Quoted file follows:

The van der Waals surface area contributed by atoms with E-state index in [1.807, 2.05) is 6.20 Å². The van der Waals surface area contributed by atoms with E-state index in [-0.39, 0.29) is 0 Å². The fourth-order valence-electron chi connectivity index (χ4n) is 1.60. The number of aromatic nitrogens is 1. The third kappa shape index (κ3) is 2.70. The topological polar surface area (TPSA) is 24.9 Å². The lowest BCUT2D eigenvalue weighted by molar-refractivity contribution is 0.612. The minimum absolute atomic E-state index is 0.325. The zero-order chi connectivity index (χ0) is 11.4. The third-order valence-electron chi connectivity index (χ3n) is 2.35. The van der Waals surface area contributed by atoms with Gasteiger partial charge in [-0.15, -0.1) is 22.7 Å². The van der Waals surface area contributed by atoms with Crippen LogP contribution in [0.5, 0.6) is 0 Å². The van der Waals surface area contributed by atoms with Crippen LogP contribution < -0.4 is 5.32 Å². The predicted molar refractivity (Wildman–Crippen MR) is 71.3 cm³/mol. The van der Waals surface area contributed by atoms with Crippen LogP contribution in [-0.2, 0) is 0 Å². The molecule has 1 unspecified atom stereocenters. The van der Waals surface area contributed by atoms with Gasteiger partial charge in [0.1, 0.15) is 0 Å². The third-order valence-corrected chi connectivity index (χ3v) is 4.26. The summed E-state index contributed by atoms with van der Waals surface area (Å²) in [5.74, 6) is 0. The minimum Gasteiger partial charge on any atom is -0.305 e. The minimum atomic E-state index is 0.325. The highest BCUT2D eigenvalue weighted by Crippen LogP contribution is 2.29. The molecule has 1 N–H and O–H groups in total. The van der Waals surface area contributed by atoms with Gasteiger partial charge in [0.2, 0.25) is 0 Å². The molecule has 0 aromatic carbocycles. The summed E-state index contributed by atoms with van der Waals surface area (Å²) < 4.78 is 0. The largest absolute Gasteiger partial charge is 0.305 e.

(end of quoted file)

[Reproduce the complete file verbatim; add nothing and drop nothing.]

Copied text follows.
The van der Waals surface area contributed by atoms with E-state index in [1.807, 2.05) is 6.20 Å². The van der Waals surface area contributed by atoms with E-state index in [-0.39, 0.29) is 0 Å². The fourth-order valence-electron chi connectivity index (χ4n) is 1.60. The number of aromatic nitrogens is 1. The third kappa shape index (κ3) is 2.70. The topological polar surface area (TPSA) is 24.9 Å². The lowest BCUT2D eigenvalue weighted by molar-refractivity contribution is 0.612. The minimum absolute atomic E-state index is 0.325. The zero-order chi connectivity index (χ0) is 11.4. The third-order valence-electron chi connectivity index (χ3n) is 2.35. The van der Waals surface area contributed by atoms with Gasteiger partial charge in [-0.15, -0.1) is 22.7 Å². The van der Waals surface area contributed by atoms with Crippen LogP contribution in [0.5, 0.6) is 0 Å². The van der Waals surface area contributed by atoms with Crippen LogP contribution < -0.4 is 5.32 Å². The predicted molar refractivity (Wildman–Crippen MR) is 71.3 cm³/mol. The van der Waals surface area contributed by atoms with Crippen LogP contribution in [-0.2, 0) is 0 Å². The molecule has 1 unspecified atom stereocenters. The van der Waals surface area contributed by atoms with Gasteiger partial charge in [0.1, 0.15) is 0 Å². The third-order valence-corrected chi connectivity index (χ3v) is 4.26. The summed E-state index contributed by atoms with van der Waals surface area (Å²) in [5.74, 6) is 0. The minimum Gasteiger partial charge on any atom is -0.305 e. The minimum atomic E-state index is 0.325. The highest BCUT2D eigenvalue weighted by Crippen LogP contribution is 2.29. The molecule has 1 N–H and O–H groups in total. The van der Waals surface area contributed by atoms with Gasteiger partial charge in [0.2, 0.25) is 0 Å². The molecule has 0 aromatic carbocycles. The summed E-state index contributed by atoms with van der Waals surface area (Å²) < 4.78 is 0. The largest absolute Gasteiger partial charge is 0.305 e.